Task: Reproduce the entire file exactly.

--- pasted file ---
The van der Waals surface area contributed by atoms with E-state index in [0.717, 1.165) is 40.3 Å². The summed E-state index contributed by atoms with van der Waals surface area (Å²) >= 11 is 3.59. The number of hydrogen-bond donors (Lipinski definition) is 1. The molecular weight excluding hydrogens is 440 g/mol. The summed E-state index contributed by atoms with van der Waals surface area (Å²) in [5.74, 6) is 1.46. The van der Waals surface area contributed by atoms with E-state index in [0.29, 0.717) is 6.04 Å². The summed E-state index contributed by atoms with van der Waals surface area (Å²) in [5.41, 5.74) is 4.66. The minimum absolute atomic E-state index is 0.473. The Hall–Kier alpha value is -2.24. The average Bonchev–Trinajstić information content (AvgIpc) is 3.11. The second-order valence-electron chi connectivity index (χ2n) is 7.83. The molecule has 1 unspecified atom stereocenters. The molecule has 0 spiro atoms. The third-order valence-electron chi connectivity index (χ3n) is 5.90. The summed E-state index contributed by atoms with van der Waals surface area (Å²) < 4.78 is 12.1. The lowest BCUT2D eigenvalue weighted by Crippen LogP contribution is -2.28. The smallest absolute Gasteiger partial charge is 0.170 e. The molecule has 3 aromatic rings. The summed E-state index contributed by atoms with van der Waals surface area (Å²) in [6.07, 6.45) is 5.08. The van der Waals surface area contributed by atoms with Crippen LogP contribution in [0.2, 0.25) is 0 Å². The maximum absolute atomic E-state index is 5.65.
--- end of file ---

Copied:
The van der Waals surface area contributed by atoms with E-state index in [0.717, 1.165) is 40.3 Å². The summed E-state index contributed by atoms with van der Waals surface area (Å²) >= 11 is 3.59. The number of hydrogen-bond donors (Lipinski definition) is 1. The molecular weight excluding hydrogens is 440 g/mol. The summed E-state index contributed by atoms with van der Waals surface area (Å²) in [5.74, 6) is 1.46. The van der Waals surface area contributed by atoms with E-state index in [0.29, 0.717) is 6.04 Å². The summed E-state index contributed by atoms with van der Waals surface area (Å²) in [5.41, 5.74) is 4.66. The minimum absolute atomic E-state index is 0.473. The Hall–Kier alpha value is -2.24. The average Bonchev–Trinajstić information content (AvgIpc) is 3.11. The second-order valence-electron chi connectivity index (χ2n) is 7.83. The molecule has 1 unspecified atom stereocenters. The molecule has 0 spiro atoms. The third-order valence-electron chi connectivity index (χ3n) is 5.90. The summed E-state index contributed by atoms with van der Waals surface area (Å²) < 4.78 is 12.1. The lowest BCUT2D eigenvalue weighted by Crippen LogP contribution is -2.28. The smallest absolute Gasteiger partial charge is 0.170 e. The molecule has 3 aromatic rings. The summed E-state index contributed by atoms with van der Waals surface area (Å²) in [6.07, 6.45) is 5.08. The van der Waals surface area contributed by atoms with Crippen LogP contribution in [0.2, 0.25) is 0 Å². The maximum absolute atomic E-state index is 5.65.